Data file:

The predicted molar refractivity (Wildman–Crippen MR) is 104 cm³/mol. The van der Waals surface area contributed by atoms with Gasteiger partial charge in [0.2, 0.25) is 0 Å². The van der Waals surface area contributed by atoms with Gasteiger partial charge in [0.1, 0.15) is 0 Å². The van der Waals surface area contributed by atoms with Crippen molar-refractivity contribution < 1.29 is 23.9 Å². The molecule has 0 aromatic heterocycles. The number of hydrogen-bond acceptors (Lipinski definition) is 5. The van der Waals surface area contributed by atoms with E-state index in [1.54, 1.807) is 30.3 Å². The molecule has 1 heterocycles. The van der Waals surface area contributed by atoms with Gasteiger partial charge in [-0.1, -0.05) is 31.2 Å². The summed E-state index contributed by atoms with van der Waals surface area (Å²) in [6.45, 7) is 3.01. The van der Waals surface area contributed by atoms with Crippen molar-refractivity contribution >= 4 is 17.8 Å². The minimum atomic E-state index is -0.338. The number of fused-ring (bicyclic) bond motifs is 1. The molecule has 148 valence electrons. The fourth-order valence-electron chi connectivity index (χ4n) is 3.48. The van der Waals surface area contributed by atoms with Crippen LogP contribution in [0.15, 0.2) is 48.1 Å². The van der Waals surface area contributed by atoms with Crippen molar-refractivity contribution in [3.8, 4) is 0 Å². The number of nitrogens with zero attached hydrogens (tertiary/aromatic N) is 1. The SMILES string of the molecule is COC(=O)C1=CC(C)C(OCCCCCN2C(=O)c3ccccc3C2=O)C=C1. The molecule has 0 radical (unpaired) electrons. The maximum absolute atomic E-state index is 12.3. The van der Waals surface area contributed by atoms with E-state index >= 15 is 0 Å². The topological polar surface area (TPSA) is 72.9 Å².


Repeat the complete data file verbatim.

The predicted molar refractivity (Wildman–Crippen MR) is 104 cm³/mol. The van der Waals surface area contributed by atoms with Gasteiger partial charge in [0.2, 0.25) is 0 Å². The van der Waals surface area contributed by atoms with Gasteiger partial charge in [0.1, 0.15) is 0 Å². The van der Waals surface area contributed by atoms with Crippen molar-refractivity contribution < 1.29 is 23.9 Å². The molecule has 0 aromatic heterocycles. The number of hydrogen-bond acceptors (Lipinski definition) is 5. The van der Waals surface area contributed by atoms with E-state index in [1.54, 1.807) is 30.3 Å². The molecule has 1 heterocycles. The van der Waals surface area contributed by atoms with Gasteiger partial charge in [-0.1, -0.05) is 31.2 Å². The summed E-state index contributed by atoms with van der Waals surface area (Å²) in [6.45, 7) is 3.01. The van der Waals surface area contributed by atoms with Crippen molar-refractivity contribution >= 4 is 17.8 Å². The minimum atomic E-state index is -0.338. The number of fused-ring (bicyclic) bond motifs is 1. The molecule has 148 valence electrons. The fourth-order valence-electron chi connectivity index (χ4n) is 3.48. The van der Waals surface area contributed by atoms with Crippen LogP contribution in [0.15, 0.2) is 48.1 Å². The van der Waals surface area contributed by atoms with Crippen molar-refractivity contribution in [3.8, 4) is 0 Å². The number of nitrogens with zero attached hydrogens (tertiary/aromatic N) is 1. The SMILES string of the molecule is COC(=O)C1=CC(C)C(OCCCCCN2C(=O)c3ccccc3C2=O)C=C1. The molecule has 0 radical (unpaired) electrons. The maximum absolute atomic E-state index is 12.3. The van der Waals surface area contributed by atoms with E-state index >= 15 is 0 Å². The topological polar surface area (TPSA) is 72.9 Å².